The Disclosure Report N263
One thing which is causing unnecessary concern is the standard form of disclosure report required by Rule 31.5 (I would give you a link directly to the section if the MoJ had bothered to bookmark and hyperlink it properly). I use the word “unnecessary” advisedly – the rule itself does not refer to a standard form, unlike, for example, the express reference to numbered forms in Practice Directions 31A and 31B. Someone at the MoJ has knocked one up and called it Form N263 – by the looks of it someone who is disconnected from the realities of life and stuck in the good old days of pre-1999 Order 24 RSC. Even in those days you did not have to list every document (as N263 implies you must) where it could conveniently be done by classes, and you certainly did not have to do so in advance of the summons for directions (that undemanding formal event which has been replaced by the rigour of the case management conference).
It is extremely unhelpful to produce a form suggesting that such a list is necessary at the same time as the new emphasis on compliance makes lawyers fearful of getting anything wrong. Whilst I am careful not to purport to advise any practitioner to ignore the questions in an MoJ form, I do suggest a focus on the requirements of the rule itself, as opposed to the stupid form. Rule 31.5 requires that a party “describes briefly what documents exist or may exist that are or may be relevant to the matters in issue in the case”, as well as saying where the documents are located and how they are stored. If anyone tries to tell you that you must treat this as an obligation to make a full list of documents, merely refer them to the words “at proportionate cost” at the top of the overriding objective, and remind them that the case management conference decides the scope of disclosure. That would be pretty pointless if you had already been required to list all your documents in the MoJ’s form.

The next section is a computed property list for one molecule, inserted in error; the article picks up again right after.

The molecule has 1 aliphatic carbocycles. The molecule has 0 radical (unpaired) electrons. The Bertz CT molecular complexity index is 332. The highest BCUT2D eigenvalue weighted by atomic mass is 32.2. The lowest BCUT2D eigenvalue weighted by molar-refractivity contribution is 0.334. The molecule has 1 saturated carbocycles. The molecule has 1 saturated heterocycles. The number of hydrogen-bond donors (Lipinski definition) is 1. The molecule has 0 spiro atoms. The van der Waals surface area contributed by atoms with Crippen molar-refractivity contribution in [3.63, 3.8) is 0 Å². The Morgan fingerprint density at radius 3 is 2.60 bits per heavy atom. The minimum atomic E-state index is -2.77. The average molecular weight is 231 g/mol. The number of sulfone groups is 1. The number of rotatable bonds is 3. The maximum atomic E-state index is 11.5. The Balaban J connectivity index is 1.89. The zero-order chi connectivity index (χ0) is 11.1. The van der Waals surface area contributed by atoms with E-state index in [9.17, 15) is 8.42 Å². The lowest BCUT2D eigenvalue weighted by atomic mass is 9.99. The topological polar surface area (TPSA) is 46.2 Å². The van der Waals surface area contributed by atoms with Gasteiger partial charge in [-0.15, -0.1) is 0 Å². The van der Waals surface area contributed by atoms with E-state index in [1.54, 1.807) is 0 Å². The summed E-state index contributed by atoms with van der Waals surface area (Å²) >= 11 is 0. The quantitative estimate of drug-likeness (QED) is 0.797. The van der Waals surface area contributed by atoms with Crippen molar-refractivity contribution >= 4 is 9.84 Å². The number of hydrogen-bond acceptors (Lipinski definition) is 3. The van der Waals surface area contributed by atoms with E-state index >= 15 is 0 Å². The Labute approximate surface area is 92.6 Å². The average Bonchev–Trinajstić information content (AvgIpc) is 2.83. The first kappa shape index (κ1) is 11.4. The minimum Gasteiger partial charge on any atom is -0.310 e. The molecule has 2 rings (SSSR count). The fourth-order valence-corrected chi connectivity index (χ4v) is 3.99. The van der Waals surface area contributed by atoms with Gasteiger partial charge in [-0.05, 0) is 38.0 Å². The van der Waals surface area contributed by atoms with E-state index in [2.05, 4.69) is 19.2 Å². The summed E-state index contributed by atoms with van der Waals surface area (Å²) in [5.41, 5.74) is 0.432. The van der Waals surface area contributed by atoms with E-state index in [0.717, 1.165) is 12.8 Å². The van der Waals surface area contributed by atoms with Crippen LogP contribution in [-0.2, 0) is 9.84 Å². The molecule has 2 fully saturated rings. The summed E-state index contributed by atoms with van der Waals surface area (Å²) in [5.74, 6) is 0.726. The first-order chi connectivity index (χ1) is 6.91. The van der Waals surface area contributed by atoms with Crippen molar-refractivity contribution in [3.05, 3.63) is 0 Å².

Do read the Rules…
Whilst you are looking at Rule 31.5, which I urge you to do, you will note that it is still headed Disclosure limited to standard disclosure. The whole purpose of the new rule is to open out the options and to require real thought as to the proper order to be made; standard disclosure may remain the yardstick for estimating costs, but it is no longer the default as the heading implies.
The changes are hard enough to deal with without all this obfuscation. The two events and the articles referred to in this post may help you get it right.